INTERACTIVE: Fire and fear: our summer of disaster
A DAY of total fire ban has been declared for the north central and central region, as fire authorities brace themselves for a period of heightened danger across the state in the coming days.
Data from the Bureau of Meteorology shows Bendigo received only 0.6 millilitres of rain in January, compared to the average of 33 millilitres.
The dry weather does not appear to be easing up, with February historically Bendigo’s driest month.
Bendigo is set to top 36 degrees today and tomorrow, before it will drop to 33 over Saturday and Sunday.
Bureau of Meteorology duty forecaster Geoff Feren said while the weather in the upcoming days wouldn’t be exceptionally hot, the previous prolonged period of hot weather had dried out the grass.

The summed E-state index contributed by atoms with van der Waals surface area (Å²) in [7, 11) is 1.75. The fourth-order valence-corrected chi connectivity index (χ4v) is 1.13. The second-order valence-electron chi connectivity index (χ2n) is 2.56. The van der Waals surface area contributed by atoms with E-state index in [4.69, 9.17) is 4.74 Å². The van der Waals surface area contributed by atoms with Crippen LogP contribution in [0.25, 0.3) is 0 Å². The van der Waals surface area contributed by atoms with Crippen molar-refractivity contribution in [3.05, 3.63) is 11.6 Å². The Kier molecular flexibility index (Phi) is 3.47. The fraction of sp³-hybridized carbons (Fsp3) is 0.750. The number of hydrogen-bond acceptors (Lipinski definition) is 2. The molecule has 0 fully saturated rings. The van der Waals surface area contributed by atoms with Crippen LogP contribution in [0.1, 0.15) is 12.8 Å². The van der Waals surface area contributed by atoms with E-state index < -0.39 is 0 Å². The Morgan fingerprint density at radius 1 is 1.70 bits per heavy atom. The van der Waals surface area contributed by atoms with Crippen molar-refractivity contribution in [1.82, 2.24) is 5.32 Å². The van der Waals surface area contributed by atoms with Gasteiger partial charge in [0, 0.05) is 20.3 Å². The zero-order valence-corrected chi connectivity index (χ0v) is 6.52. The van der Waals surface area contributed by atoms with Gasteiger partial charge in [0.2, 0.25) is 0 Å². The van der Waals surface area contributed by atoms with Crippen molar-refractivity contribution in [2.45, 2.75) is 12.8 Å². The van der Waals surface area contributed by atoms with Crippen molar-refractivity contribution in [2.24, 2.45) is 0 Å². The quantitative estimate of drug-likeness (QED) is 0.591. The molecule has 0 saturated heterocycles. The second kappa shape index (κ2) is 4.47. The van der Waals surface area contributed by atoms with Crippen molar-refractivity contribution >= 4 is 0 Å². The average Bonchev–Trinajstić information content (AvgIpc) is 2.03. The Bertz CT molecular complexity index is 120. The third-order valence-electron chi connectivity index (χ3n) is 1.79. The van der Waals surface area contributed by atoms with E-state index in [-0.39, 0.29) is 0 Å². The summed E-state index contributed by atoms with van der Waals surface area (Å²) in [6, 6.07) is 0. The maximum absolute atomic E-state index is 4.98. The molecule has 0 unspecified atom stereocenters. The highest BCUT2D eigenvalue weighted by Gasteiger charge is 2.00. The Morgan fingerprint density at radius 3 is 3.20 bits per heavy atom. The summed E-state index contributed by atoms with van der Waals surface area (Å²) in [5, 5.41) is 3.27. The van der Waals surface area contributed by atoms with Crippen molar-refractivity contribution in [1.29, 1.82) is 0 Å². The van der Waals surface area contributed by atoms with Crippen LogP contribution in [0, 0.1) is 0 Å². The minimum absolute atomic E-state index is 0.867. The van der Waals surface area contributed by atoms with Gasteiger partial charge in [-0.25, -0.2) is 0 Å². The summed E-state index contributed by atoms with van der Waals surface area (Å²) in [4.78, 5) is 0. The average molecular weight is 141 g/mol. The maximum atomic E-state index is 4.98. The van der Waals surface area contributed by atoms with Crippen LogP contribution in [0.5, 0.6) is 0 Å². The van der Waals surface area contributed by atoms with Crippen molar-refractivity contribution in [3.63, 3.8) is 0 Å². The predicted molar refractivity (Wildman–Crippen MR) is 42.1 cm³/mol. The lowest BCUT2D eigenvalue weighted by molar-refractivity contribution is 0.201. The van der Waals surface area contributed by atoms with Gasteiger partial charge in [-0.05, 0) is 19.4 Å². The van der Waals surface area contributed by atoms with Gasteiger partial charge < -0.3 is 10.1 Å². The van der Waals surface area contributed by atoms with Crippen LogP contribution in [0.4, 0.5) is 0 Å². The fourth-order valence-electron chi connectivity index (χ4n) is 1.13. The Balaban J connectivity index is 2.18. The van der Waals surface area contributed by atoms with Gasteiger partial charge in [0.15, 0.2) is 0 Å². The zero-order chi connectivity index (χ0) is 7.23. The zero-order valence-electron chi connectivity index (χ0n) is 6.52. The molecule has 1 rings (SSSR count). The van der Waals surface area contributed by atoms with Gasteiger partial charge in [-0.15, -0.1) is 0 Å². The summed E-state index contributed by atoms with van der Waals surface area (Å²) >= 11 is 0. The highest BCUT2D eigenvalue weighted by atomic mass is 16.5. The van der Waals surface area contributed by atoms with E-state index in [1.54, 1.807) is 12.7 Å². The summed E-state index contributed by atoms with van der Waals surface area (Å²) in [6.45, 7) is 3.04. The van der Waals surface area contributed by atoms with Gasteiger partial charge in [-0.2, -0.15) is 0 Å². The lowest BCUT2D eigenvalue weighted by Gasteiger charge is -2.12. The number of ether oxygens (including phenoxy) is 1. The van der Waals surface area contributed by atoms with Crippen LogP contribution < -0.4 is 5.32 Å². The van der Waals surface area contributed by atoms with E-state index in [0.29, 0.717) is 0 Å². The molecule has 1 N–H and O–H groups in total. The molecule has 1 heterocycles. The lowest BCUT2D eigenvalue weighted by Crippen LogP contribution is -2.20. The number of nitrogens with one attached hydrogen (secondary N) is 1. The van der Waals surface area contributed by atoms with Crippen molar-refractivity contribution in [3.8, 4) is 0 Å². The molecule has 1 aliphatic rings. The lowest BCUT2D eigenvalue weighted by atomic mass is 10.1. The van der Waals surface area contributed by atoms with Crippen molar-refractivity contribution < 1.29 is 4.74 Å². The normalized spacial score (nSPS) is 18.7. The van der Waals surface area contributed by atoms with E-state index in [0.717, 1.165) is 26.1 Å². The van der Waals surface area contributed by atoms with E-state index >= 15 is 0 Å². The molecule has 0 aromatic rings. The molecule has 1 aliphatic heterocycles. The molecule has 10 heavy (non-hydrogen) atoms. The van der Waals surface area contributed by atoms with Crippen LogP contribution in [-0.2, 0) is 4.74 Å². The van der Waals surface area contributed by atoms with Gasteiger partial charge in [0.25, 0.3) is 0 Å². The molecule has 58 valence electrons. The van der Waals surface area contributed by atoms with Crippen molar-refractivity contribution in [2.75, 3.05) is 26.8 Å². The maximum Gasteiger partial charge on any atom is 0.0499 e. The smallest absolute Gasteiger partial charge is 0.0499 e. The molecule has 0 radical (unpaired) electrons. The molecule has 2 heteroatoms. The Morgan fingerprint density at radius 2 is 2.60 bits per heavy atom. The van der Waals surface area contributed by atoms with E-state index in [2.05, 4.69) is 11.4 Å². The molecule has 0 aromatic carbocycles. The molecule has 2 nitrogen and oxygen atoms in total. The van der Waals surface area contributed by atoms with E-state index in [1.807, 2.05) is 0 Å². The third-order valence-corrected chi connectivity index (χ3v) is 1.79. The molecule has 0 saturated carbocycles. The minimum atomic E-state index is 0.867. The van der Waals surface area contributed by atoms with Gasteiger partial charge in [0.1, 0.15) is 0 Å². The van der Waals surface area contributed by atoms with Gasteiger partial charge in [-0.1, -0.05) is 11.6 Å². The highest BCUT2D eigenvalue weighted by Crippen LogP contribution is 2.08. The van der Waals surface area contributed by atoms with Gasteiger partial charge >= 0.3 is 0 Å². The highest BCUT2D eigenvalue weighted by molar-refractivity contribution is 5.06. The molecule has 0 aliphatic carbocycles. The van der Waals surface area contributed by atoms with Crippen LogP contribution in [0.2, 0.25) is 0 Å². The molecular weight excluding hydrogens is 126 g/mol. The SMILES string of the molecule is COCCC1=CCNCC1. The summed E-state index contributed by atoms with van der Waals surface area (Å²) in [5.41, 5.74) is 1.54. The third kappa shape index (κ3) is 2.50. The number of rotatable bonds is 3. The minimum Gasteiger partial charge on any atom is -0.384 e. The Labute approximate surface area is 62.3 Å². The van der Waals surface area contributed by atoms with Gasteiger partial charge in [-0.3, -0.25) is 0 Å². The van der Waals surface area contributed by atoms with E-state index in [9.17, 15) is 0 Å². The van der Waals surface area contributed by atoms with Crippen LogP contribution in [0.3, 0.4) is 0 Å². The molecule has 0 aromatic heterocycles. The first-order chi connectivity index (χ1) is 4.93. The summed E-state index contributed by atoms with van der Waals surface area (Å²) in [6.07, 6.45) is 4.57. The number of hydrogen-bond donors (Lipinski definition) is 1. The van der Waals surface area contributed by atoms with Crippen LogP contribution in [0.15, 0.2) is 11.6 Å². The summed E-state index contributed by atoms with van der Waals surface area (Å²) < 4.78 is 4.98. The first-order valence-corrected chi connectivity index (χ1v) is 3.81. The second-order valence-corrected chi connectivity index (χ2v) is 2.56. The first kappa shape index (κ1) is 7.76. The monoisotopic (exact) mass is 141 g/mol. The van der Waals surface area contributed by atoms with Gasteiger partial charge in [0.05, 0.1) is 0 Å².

“Obviously this period is not as intense compared with what we had in early January in Bendigo, but there is still a period of days over
30 degrees,” he said. “Certainly because it’s been dry and hot, the grass and vegetation is very dry and more susceptible to burning.”
Loddon Mallee regional controller Stuart Broad said the hot weather combined with heavy fuel loads caused by rain and floods across the state over the past couple of years meant the region faced a serious fire risk.
“We’ve had plenty of severe and extreme fire danger days this summer which will continue given the dry state of the region, combined with high fuel loads,” he said.
Fire Services Commissioner Craig Lapsley said February was traditionally a bad month for fires, and urged people to remain informed.
“Stay informed through cfa.vic.gov.au and by listening to ABC local radio and designated emergency broadcasters, by using the FireReady smartphone application, calling the Victorian Bushfire Information Line on 1800 240 667 or visiting an accredited visitor information centre.”